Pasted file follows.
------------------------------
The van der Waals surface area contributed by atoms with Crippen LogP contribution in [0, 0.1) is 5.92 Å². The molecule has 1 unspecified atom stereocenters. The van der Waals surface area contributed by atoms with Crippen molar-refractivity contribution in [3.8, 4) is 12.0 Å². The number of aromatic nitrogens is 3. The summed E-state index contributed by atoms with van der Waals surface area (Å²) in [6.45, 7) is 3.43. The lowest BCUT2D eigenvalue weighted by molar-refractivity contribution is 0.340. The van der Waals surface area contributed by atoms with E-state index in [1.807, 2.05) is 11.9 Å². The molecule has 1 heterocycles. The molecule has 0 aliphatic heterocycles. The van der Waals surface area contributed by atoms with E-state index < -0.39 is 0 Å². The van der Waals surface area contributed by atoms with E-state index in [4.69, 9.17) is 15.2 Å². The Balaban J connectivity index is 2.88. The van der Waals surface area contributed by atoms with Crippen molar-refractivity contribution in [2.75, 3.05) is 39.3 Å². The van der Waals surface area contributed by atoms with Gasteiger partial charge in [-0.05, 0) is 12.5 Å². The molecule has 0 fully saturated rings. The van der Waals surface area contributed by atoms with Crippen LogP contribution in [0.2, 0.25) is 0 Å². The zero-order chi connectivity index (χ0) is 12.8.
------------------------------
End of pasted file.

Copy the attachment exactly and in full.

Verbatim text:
The van der Waals surface area contributed by atoms with Crippen LogP contribution in [0, 0.1) is 5.92 Å². The molecule has 1 unspecified atom stereocenters. The van der Waals surface area contributed by atoms with Crippen molar-refractivity contribution in [3.8, 4) is 12.0 Å². The number of aromatic nitrogens is 3. The summed E-state index contributed by atoms with van der Waals surface area (Å²) in [6.45, 7) is 3.43. The lowest BCUT2D eigenvalue weighted by molar-refractivity contribution is 0.340. The van der Waals surface area contributed by atoms with E-state index in [1.807, 2.05) is 11.9 Å². The molecule has 1 heterocycles. The molecule has 0 aliphatic heterocycles. The van der Waals surface area contributed by atoms with E-state index < -0.39 is 0 Å². The van der Waals surface area contributed by atoms with E-state index in [4.69, 9.17) is 15.2 Å². The Balaban J connectivity index is 2.88. The van der Waals surface area contributed by atoms with Crippen molar-refractivity contribution in [2.75, 3.05) is 39.3 Å². The van der Waals surface area contributed by atoms with Gasteiger partial charge in [-0.05, 0) is 12.5 Å². The molecule has 0 fully saturated rings. The van der Waals surface area contributed by atoms with Crippen LogP contribution in [0.2, 0.25) is 0 Å². The zero-order chi connectivity index (χ0) is 12.8.